In the September 2009 issue of BIRD TALK Magazine, you learned about softbills as pets. Now learn about softbills for the aviaries.
If you want a softbill with a nice song, but not necessarily as a pet, I suggest a bulbul, such as the white cheek. Sometimes you can even find hand-fed white cheeks, and they make nice little pets as well. The larger, louder, singing species, such as the beautiful Shama thrushes, or the lovely Hwamei or Melodious laughing thrush, from China, require the addition of live food to the diet. These last two species are so well prized for their complex songs that competitions are held in various cities in Asia to judge which bird is the best.
The Softbill Aviary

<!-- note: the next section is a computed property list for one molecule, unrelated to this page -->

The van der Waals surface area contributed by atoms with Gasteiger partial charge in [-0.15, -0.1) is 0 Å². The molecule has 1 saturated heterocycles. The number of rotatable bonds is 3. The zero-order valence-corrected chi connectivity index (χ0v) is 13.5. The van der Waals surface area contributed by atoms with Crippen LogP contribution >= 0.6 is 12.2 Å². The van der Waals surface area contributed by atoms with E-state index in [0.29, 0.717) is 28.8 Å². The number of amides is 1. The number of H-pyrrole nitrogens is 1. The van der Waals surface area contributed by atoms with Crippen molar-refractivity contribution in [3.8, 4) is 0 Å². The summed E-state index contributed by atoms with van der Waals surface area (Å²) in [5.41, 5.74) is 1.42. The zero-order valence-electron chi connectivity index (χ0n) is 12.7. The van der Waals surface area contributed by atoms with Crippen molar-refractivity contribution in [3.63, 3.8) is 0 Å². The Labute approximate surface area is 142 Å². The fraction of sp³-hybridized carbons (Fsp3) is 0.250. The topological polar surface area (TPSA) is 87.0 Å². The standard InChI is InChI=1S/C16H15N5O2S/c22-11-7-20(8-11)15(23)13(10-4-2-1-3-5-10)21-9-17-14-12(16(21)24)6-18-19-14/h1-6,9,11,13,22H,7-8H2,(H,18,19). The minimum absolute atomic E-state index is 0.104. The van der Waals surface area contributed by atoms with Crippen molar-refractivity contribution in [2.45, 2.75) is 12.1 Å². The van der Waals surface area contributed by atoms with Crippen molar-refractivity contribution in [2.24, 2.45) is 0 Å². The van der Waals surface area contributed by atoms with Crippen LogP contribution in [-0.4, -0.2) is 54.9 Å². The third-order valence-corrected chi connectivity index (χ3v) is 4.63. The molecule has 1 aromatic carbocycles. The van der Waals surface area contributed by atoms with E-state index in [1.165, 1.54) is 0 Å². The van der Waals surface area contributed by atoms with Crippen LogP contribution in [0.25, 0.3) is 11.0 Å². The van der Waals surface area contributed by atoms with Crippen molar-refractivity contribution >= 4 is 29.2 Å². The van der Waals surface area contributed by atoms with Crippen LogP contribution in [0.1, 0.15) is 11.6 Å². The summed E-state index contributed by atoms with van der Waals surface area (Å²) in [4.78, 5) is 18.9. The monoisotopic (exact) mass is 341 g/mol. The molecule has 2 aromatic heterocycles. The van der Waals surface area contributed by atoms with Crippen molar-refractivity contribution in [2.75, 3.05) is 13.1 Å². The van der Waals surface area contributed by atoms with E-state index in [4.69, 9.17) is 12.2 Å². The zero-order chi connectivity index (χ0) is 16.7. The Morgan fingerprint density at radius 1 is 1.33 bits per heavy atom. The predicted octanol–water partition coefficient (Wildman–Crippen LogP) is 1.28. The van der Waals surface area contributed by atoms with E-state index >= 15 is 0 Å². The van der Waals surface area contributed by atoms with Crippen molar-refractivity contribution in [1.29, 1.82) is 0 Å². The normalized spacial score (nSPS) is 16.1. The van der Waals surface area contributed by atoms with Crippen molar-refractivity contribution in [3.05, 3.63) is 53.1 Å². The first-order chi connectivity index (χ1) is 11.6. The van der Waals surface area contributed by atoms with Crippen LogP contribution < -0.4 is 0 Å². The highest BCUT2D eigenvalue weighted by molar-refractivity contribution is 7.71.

If you want a small, indoor, mixed-species aviary, it can be done, but in this type of aviary, bigger is certainly better, as far as space goes. Perhaps you have an indoor aviary that is 30-inches or 3 feet deep by 6 feet long, by 6 feet high. In something this size, with fake and/or real plants for cover, you could house a maximum of three pairs of small softbills. Any of the honeycreepers, except for the highly aggressive green honeycreepers, would work, along with a pair of the Neotropical tanagers, like blue-gray or turquoise tanagers, but only a single pair of tanagers. I would try to add a pair of Euphonias or Dacnis as well, but only with a watchful eye in case someone didn’t get along at first. Lots of cover would be the key to this working out. They all have the same basic diet: fruit, tiny pellets, a bit of nectar, and maybe an occasional small spider or tiny mealworms or crickets. A shallow bowl of water for bathing is essential.